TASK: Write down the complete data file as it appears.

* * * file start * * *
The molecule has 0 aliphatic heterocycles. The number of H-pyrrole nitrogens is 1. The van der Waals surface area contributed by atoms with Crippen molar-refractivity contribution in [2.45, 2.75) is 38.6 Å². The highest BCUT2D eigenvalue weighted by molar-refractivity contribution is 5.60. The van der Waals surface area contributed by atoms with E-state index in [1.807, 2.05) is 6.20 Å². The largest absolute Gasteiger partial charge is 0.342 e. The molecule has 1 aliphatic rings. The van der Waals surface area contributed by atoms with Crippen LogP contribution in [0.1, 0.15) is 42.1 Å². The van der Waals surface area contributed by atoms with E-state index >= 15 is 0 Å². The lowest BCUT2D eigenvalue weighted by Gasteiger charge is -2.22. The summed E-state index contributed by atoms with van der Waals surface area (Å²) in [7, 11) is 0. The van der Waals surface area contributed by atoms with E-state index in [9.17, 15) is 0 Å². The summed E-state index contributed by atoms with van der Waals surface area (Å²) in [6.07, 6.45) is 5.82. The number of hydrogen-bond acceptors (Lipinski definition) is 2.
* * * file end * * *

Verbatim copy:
The molecule has 0 aliphatic heterocycles. The number of H-pyrrole nitrogens is 1. The van der Waals surface area contributed by atoms with Crippen molar-refractivity contribution in [2.45, 2.75) is 38.6 Å². The highest BCUT2D eigenvalue weighted by molar-refractivity contribution is 5.60. The van der Waals surface area contributed by atoms with E-state index in [1.807, 2.05) is 6.20 Å². The largest absolute Gasteiger partial charge is 0.342 e. The molecule has 1 aliphatic rings. The van der Waals surface area contributed by atoms with Crippen LogP contribution in [0.1, 0.15) is 42.1 Å². The van der Waals surface area contributed by atoms with E-state index >= 15 is 0 Å². The lowest BCUT2D eigenvalue weighted by Gasteiger charge is -2.22. The summed E-state index contributed by atoms with van der Waals surface area (Å²) in [7, 11) is 0. The van der Waals surface area contributed by atoms with E-state index in [9.17, 15) is 0 Å². The summed E-state index contributed by atoms with van der Waals surface area (Å²) in [6.07, 6.45) is 5.82. The number of hydrogen-bond acceptors (Lipinski definition) is 2.